I rarely ever have good material to begin these segments with, as they are very disposable, and not very good. Heck, the majority of Rundowns I’ve done in the past weren’t good either. This is a segment that, much like every other aspect of this blog, exists solely for my own selfish reasons. Sorry, I’m in the well of despair again, and I’ll surely get out of it for the 178th time.
I refrained from talking about Pokemon Go over the past week. Mostly due to negligence on my part, as I have developed a habit of adamantly ignoring any news related to iOS or Android titles. Because I don’t own a smartphone or tablet of any sort, as I simply do not have any need for one. As such, I was not able to partake in the trespassing, socializing, and adventure that come with exploring an area while searching for a variety of Pokemon to catch and convert into candy. I was unable to talk with others, asking them where they found their Nidorino while telling them about the Haunter I painstakingly found a few miles away. I love the energy and excitement that is coming along with this game, in spite of the many server issues it has unsurprisingly faced, but I doubt I’ll ever be able to partake in it, unfortunately.
Though, that’s not the only piece of Pokemon news this week. A pair of new Pokemon from Sun and Moon have been leaked via the Japanese magazine CoroCoro. The first is a Normal Fighting type that resembles a pink and black bear, or upon closer inspection, some sort of bear raccoon hybrid. Based on the images shown, they actually do look rather adorable with their stoic bear face and what looks like a winged tiara placed on their head, but their official art is just sorta boring, and doesn’t encapsulate the design very well. Also, the lore about them loving to hug things but ending up crushing them with their immense bear strength? That’s solid gold.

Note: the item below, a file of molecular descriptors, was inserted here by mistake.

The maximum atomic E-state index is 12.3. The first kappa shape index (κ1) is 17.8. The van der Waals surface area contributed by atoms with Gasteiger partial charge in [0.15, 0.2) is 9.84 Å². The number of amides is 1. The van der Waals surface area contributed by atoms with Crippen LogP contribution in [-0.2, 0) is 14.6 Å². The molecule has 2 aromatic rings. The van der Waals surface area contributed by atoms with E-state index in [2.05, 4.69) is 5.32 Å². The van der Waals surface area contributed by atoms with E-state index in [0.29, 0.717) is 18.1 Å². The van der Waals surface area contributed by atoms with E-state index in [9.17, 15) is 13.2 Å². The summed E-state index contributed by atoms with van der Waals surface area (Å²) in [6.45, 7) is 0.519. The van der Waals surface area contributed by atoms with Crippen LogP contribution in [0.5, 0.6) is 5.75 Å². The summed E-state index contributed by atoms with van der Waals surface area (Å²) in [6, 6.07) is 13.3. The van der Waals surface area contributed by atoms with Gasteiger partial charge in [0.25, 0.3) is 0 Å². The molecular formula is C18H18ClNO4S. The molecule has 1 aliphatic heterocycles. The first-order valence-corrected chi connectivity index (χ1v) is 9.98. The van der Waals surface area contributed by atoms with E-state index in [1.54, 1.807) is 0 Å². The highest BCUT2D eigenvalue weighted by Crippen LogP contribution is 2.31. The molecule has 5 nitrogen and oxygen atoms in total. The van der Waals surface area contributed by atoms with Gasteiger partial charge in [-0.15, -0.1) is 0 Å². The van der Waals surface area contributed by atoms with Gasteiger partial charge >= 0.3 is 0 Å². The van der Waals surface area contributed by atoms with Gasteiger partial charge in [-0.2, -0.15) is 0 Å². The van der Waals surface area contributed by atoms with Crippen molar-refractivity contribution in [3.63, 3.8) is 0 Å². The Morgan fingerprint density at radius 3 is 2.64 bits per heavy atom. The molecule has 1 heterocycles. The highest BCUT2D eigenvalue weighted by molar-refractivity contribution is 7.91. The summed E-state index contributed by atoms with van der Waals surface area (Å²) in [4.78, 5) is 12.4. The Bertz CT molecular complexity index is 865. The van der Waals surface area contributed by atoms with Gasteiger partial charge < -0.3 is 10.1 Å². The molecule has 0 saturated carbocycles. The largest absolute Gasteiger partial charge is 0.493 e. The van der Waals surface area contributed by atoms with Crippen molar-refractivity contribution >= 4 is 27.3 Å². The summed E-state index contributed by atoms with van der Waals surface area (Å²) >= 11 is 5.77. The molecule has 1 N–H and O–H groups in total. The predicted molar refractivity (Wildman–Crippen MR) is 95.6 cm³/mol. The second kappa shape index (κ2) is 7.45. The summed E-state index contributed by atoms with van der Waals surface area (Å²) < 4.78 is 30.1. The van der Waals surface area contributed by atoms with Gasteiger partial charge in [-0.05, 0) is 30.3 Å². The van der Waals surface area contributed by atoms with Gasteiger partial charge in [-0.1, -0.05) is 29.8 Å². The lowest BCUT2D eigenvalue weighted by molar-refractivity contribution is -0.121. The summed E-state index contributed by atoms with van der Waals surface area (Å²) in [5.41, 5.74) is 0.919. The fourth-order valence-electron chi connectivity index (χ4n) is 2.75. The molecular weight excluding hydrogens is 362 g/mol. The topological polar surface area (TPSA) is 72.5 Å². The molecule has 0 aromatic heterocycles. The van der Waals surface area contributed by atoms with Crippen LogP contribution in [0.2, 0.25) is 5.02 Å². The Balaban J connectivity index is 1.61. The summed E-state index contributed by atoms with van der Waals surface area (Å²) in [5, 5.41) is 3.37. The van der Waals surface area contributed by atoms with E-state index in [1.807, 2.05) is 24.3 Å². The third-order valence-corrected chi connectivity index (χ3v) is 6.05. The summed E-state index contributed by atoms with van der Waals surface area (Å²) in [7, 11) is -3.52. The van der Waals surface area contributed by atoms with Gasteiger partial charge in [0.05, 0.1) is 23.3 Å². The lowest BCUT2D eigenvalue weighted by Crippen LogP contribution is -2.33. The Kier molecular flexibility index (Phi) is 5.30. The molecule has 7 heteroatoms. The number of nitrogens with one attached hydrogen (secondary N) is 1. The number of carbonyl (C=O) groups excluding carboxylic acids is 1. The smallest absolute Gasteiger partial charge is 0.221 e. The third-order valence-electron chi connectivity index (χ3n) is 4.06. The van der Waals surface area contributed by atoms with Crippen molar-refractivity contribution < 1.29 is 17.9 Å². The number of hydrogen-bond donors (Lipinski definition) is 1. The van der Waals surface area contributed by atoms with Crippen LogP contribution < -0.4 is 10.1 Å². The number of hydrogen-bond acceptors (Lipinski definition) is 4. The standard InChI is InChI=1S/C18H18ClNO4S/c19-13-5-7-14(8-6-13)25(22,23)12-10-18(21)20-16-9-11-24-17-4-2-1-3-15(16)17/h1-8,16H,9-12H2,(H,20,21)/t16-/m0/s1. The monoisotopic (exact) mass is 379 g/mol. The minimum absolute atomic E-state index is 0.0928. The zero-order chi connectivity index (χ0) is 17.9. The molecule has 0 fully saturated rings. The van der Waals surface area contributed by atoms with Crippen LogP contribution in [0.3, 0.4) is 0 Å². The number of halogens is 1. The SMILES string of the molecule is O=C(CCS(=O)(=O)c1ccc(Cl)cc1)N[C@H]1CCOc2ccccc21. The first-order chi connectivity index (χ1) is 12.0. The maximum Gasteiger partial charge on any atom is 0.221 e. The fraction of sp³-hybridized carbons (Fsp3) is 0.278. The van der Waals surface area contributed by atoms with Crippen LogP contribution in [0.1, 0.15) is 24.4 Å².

The other new Pokemon… is one of my favorite ever created. They are a ghost Pokemon that hides itself from the world by using a cloth and stick that resemble Pikachu, as they wish to be loved like the series mascot. That’s brilliant! Beyond that amazing and genuinely spooky design, this new Pokemon is given the wonderful type combination of Ghost Fairy, and the only thing preventing this from being a surefire member of my team is the possibility of it lacking an evolution. Also, people have taken to calling it Mimikkyu, even though that is the Japanese name, and most Pokemon names differ between languages.
Okay, enough of these pocketed monstrosities, onto some industry news that I find quite fascinating. Splash Damage, a studio primarily known for creating multiplayer modes in various games, such as Arkham Origins, Return to Castle Wolfenstein, and the upcoming Gears of War 4, more than their own original work on titles like Brink and Dirty Bomb, has been bought by Leyou, a Chinese poultry company. The British developer, and its multiplayer related subsidiaries, were sold for 150 million dollars by its sole owner and CEO, Paul Wedgwood, and the question of why this is happening is likely ringing very loudly in everyone’s minds.